There are about 350 full-body scanners being used in close to 70 U.S. airports, and that number is expected to increase to 1,000 scanners by the end of 2011.
Dubbed "naked" scanners because they give a graphic image of your body, including genitalia and other personal effects like sanitary napkins, the devices are raising privacy and health concerns among frequent travelers and pilot groups alike.
The alternative is also causing outrage. Those who opt out of being scanned must now submit to a far more intrusive form of pat-down, and a large number of horror stories have already surfaced, where people of all ages have been humiliated, or worse, during these pat-downs.
Are Full-Body Scanners an Invasion of Privacy?
Increasing numbers of people are expressing their outrage over being submitted to full-body scanning. Already the U.S. Travel Association has received hundreds of e-mails and phone calls from angry travelers who say they will stop flying until the scanners are no longer in force.
The Electronic Privacy Information Center (EPIC) has also sought a court order to stop the use of the scanners, citing privacy and health risks and calling for the Transportation Security Administration (TSA) to conduct a public rule making to assess the safety and security issues.
Marc Rotenberg, president of EPIC, wrote on CNN.com:
The courts give the government a great deal of latitude in airports, but it is not unbounded, and the current screening procedures -- the digital X-ray cameras called "body scanners" and the genital-groping searches called "pat-downs" -- have never been reviewed by a court.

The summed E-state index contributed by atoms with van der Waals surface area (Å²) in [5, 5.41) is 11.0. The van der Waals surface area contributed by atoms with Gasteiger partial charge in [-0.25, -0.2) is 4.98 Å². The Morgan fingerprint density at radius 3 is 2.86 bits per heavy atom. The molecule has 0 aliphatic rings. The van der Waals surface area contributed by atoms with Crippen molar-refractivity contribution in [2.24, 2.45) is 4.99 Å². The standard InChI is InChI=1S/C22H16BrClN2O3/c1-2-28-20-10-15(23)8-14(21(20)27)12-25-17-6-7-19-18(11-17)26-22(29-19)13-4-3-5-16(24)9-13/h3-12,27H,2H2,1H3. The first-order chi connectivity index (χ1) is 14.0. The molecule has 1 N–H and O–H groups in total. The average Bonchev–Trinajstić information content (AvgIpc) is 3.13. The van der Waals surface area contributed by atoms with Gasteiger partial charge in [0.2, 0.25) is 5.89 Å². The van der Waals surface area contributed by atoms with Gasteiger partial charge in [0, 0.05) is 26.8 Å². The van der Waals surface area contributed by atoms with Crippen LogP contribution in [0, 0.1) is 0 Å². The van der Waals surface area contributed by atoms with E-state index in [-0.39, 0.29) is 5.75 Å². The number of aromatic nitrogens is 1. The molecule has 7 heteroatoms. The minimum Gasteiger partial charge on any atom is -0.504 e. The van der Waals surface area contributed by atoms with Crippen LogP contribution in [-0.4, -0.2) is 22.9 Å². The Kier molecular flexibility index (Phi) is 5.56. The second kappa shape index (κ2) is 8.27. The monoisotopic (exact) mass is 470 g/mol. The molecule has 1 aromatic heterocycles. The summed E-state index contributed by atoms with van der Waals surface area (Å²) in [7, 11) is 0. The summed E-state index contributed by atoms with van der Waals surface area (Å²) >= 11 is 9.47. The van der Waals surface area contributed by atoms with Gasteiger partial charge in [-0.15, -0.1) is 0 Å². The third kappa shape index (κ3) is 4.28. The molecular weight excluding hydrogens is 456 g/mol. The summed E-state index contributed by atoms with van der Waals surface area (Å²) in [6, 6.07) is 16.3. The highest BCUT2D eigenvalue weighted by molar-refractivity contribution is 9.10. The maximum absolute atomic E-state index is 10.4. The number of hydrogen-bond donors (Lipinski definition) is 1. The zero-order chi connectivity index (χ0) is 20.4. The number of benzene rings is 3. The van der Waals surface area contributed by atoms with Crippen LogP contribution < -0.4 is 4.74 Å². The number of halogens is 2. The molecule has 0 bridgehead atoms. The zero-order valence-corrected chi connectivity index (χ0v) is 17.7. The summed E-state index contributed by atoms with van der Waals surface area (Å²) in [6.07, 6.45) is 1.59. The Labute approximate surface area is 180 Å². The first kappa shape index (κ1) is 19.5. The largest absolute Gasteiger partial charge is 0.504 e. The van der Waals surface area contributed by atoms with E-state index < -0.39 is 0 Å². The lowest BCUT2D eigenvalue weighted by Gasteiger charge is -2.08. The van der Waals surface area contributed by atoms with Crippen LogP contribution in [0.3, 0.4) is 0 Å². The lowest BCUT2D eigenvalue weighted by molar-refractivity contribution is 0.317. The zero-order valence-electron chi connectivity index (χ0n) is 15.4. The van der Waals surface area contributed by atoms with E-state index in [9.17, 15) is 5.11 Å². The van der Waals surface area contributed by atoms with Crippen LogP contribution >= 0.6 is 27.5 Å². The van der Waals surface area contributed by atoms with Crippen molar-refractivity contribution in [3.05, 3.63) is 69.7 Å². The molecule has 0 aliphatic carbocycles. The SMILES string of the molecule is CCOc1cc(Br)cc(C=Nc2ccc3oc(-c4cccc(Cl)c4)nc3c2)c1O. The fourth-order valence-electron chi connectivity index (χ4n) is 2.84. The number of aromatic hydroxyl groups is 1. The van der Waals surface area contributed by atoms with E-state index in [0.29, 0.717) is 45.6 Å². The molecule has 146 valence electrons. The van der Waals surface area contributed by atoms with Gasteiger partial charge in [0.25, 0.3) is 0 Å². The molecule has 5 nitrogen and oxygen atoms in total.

Is a court really prepared to say that in the absence of suspicion, these search procedures -- which the law would otherwise treat as sexual battery -- are "reasonable?" No other country in the world subjects its air travelers to the combination of screening procedures that Americans are being asked to endure.
Pilots' unions for U.S. Airways and American Airlines have also urged their pilots not to submit to Advanced Imaging Technology (AIT) screening due to potential health risks and privacy issues.
Grassroots efforts are also underway, with one online group at the website WeWontFly.com likening the scanners to a strip search.
We are opposed to the full-body backscatter X-ray airport scanners on grounds of health and privacy. We do not consent to strip searches, virtual or otherwise. We do not wish to be guinea pigs for new, and possibly dangerous, technology. We are not criminals. We are your customers. We will not beg the government anymore. We will simply stop flying until the scanners are history.